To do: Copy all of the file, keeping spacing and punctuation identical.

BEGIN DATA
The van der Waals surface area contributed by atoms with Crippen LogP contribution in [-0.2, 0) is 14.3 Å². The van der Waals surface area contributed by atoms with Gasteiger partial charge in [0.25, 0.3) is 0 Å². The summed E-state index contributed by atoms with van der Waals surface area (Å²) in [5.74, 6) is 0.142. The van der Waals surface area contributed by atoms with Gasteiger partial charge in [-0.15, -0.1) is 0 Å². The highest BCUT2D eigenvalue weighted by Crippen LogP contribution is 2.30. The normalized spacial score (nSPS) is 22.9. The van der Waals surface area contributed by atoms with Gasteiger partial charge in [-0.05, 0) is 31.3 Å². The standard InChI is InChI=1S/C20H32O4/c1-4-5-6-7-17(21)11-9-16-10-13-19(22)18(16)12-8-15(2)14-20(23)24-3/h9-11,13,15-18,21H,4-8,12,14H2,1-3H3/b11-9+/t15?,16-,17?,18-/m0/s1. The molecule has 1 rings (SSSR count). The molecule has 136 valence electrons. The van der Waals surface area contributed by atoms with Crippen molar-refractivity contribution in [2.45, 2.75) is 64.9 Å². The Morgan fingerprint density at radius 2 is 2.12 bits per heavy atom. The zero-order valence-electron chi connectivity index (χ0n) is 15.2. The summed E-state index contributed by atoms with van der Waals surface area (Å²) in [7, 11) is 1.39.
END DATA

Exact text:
The van der Waals surface area contributed by atoms with Crippen LogP contribution in [-0.2, 0) is 14.3 Å². The van der Waals surface area contributed by atoms with Gasteiger partial charge in [0.25, 0.3) is 0 Å². The summed E-state index contributed by atoms with van der Waals surface area (Å²) in [5.74, 6) is 0.142. The van der Waals surface area contributed by atoms with Gasteiger partial charge in [-0.15, -0.1) is 0 Å². The highest BCUT2D eigenvalue weighted by Crippen LogP contribution is 2.30. The normalized spacial score (nSPS) is 22.9. The van der Waals surface area contributed by atoms with Gasteiger partial charge in [-0.05, 0) is 31.3 Å². The standard InChI is InChI=1S/C20H32O4/c1-4-5-6-7-17(21)11-9-16-10-13-19(22)18(16)12-8-15(2)14-20(23)24-3/h9-11,13,15-18,21H,4-8,12,14H2,1-3H3/b11-9+/t15?,16-,17?,18-/m0/s1. The molecule has 1 rings (SSSR count). The molecule has 136 valence electrons. The van der Waals surface area contributed by atoms with Crippen molar-refractivity contribution in [2.45, 2.75) is 64.9 Å². The Morgan fingerprint density at radius 2 is 2.12 bits per heavy atom. The zero-order valence-electron chi connectivity index (χ0n) is 15.2. The summed E-state index contributed by atoms with van der Waals surface area (Å²) in [7, 11) is 1.39.